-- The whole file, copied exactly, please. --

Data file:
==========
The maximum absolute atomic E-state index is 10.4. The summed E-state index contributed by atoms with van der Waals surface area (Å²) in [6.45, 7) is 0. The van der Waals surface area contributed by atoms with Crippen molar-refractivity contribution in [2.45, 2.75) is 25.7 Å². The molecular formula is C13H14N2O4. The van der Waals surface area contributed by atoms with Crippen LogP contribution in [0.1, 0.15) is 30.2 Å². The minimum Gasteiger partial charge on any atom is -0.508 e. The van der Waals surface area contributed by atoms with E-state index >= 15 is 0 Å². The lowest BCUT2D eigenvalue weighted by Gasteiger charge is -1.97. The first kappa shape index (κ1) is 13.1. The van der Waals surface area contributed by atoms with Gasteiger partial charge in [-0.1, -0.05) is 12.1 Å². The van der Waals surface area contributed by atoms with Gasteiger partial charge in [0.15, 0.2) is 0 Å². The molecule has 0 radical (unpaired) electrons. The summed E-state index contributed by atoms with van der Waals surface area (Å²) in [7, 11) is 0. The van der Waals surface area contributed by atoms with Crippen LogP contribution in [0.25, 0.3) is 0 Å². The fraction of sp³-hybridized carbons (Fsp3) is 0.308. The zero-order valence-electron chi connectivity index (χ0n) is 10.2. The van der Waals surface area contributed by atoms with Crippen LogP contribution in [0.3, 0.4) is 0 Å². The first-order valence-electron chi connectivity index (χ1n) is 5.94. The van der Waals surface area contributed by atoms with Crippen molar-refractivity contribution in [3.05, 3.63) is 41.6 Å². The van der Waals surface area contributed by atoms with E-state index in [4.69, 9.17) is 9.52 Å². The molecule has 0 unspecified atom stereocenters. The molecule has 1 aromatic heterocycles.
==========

The maximum absolute atomic E-state index is 10.4. The summed E-state index contributed by atoms with van der Waals surface area (Å²) in [6.45, 7) is 0. The van der Waals surface area contributed by atoms with Crippen molar-refractivity contribution in [2.45, 2.75) is 25.7 Å². The molecular formula is C13H14N2O4. The van der Waals surface area contributed by atoms with Crippen LogP contribution in [0.1, 0.15) is 30.2 Å². The minimum Gasteiger partial charge on any atom is -0.508 e. The van der Waals surface area contributed by atoms with E-state index >= 15 is 0 Å². The lowest BCUT2D eigenvalue weighted by Gasteiger charge is -1.97. The first kappa shape index (κ1) is 13.1. The van der Waals surface area contributed by atoms with Gasteiger partial charge in [-0.1, -0.05) is 12.1 Å². The van der Waals surface area contributed by atoms with Gasteiger partial charge in [0.15, 0.2) is 0 Å². The molecule has 0 radical (unpaired) electrons. The summed E-state index contributed by atoms with van der Waals surface area (Å²) in [7, 11) is 0. The van der Waals surface area contributed by atoms with Crippen LogP contribution in [0.25, 0.3) is 0 Å². The fraction of sp³-hybridized carbons (Fsp3) is 0.308. The zero-order valence-electron chi connectivity index (χ0n) is 10.2. The van der Waals surface area contributed by atoms with Crippen LogP contribution in [0.3, 0.4) is 0 Å². The first-order valence-electron chi connectivity index (χ1n) is 5.94. The van der Waals surface area contributed by atoms with Crippen molar-refractivity contribution in [3.05, 3.63) is 41.6 Å². The van der Waals surface area contributed by atoms with E-state index in [4.69, 9.17) is 9.52 Å². The molecule has 0 unspecified atom stereocenters. The molecule has 1 aromatic heterocycles.